Books and plays about human behaviour and psychology are usually formulaic. Within a vacuum, the author creates an environment, a situation, populates it with archetypal characters, and very much like a "Sim" game, we follow the author's interpretation of what develops. If the author has a good understanding of archetypes, of human psychology, the reader finds himself nodding in agreement as he turns the pages. It fits with an universal, but oftentimes subconscious intuition we have about human behaviour.
"The Cleft", Nobel Prize winner Doris Lessing's most recent publication, is just such a book. Lessing, however, tries to take us to a pre-archetypal human. How would men and women relate to one another if stripped of all psychological encumbrances?
Within the vacuum, Lessing creates a new history, a new beginning of time for humans. In the book, this history is being written by an aging Roman Senator, the narrator. Set as a counterpoint to the history he is writing are his ruminations as he deals with a flighty younger wife and pubescent children (one of each gender).
The world of "The Cleft" is one in which women (primitive humans who live half in the ocean and half on land) were the first arrivals. These women (named the Clefts for obvious genital features) reproduce through parthenogenesis, birthing only females until shockingly to them, males begin come out of their wombs. They see these first males as "Monsters", born with ugly lumps, bumps and "Squirts". Their ignorance and revulsion causes acts of cruelty to be performed on these first males. But more and more males are born, and not knowing how else to deal with them, the women begin to place these Monsters high on a rock to offer as eagle fodder.
The eagles, instead, bring the male babies to a place of shelter where, with the help of nurturing deer, they eventually grow and begin a community of their own, initially unaware of the community of women nearby.
And now, the stage is set. What happens when these two communities meet? The women have led a hazy, idyllic life; swimming in the ocean, sleeping in caves, their time stretched out, marked only by births and deaths. Yet there's sense of responsibility for procreation gnawing at them, of wanting to begin an oral recording of their history. In the meantime, the males are developing as a group of unthinking, ageless adolescents, driven only by the joy of the hunt, a need to explore, a need for adventure.
The body of the story deals with the meeting between these two groups and what has to follow before the two realize that they need to exist together as one community.
Lessing's story unravels in her usual style, the momentum is deliberately paced, yet she involves the reader in her thought processes, as if asking...."Come imagine with me, this is what would happen next, isn't it? Wouldn't you agree?" Reading a Lessing book is like spending a weekend with your favourite aunt, wise but eccentric, with whom you can spend hours in eclectic conversation during long walks taken on deserted dunes. You come away with a sense of joy in time well spent, loaded up with food for thought.
But is she right on this one? Her women are complaining, whining, characters, always asking of the men, "Don't you care about me? Don't you care about the children? Don't you care about us?" The men, always with one adventure or another on their minds, seem startled by these questions...."Why should I care about you or the children?"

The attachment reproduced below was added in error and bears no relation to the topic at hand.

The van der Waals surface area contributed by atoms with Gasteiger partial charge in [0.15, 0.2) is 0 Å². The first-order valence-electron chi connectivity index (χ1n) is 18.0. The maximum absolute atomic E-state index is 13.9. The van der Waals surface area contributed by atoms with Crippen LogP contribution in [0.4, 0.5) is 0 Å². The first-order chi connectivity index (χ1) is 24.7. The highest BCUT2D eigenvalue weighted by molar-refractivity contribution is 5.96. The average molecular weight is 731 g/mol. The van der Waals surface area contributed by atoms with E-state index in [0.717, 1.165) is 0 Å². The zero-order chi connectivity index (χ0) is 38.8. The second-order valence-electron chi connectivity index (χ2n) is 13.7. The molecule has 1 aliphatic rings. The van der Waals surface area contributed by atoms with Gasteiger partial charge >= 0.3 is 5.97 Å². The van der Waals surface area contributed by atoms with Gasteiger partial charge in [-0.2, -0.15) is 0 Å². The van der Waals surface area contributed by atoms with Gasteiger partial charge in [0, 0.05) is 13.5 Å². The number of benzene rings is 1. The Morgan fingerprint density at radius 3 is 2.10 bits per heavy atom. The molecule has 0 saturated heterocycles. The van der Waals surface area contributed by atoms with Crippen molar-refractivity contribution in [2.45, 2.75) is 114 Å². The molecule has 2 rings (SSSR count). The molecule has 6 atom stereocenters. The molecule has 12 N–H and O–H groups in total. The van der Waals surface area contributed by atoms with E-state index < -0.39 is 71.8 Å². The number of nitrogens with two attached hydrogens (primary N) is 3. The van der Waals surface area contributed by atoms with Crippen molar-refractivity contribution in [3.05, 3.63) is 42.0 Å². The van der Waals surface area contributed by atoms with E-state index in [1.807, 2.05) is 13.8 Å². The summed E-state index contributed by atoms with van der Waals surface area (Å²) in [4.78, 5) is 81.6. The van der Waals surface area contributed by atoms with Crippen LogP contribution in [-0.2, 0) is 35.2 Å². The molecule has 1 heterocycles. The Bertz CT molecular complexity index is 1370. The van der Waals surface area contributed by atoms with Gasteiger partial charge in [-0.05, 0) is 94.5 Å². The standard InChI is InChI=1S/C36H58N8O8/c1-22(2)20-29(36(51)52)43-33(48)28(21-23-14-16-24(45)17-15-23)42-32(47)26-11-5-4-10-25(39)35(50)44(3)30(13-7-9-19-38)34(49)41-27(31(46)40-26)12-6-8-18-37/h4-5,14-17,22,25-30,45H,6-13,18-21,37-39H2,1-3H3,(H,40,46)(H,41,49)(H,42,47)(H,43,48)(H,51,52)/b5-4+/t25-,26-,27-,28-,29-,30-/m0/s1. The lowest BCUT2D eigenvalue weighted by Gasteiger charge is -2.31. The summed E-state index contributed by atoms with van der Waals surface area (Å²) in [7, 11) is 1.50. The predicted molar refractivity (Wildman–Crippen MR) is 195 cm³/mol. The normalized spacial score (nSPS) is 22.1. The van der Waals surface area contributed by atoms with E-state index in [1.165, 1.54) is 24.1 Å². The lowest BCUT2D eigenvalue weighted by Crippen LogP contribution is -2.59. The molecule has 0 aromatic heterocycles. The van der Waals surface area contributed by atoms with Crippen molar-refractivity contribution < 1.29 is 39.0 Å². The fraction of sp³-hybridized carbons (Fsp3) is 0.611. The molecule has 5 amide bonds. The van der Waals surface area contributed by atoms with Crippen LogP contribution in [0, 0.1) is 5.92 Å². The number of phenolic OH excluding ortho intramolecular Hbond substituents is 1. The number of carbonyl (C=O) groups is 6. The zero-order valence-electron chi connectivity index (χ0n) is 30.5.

Does gender difference really boil down to the stereotypical idea that women want to nurture and men want adventure? What about the feminist ideals that Lessing is so known for? Some feminists have come down heavily on the book (see Elizabeth Bear's Washington Post review at the Amazon link above).
From a June, 2007 interview on the BBC,
"In her eyes men had been introduced to "pep up" a slothful, lazy world of women," said the 87-year-old. "This is what I think men were for. The Y chromosome..to pep up everything". She said men were a "haphazard species" who always have to be looked after and died "much too easy".
.....asked by a member of the audience if it was men who waged war, she replied: "I have not noticed that women, when they get to be prime ministers are particularly peaceful."
From The Globe, June 2007, when asked about women in "The Cleft",
"I'm not saying, 'This is how it was'," she complained yesterday. "I'm playing with an idea. People are always asking writers for definitive answers, but that's not our job."
When pressed, however, Lessing puckishly conceded that yes, she did think that women were perhaps a little more conservative than men. Men, she supposed, were possibly an antidote to female complacency - "our greatest sin".
After 87 years, many of them spent observing the world and writing about its people, Lessing has perhaps earned the right to a certain abrasiveness in her outlook. While reading "The Cleft", I did feel my intuitive sense agreeing with her, saying, "Yes! That's exactly how this woman, or this man, would have dealt with the situation."
Our X and Y chromosomes and our nature set us apart. This has nothing to do with equality, since all humans share the right to be equal, but it does have to do with the roles we play and the responsibilities we choose to take on. Lessing is egging us on....can you acknowledge that which is intrinsic in your nature and rise above it? (Stop the whining and complaining already, and pick up your share of the load!)
As for female complacency, I agree with her there too. Only I think it's a sin shared by both genders today. We each need to act as an "antidote" to complacency.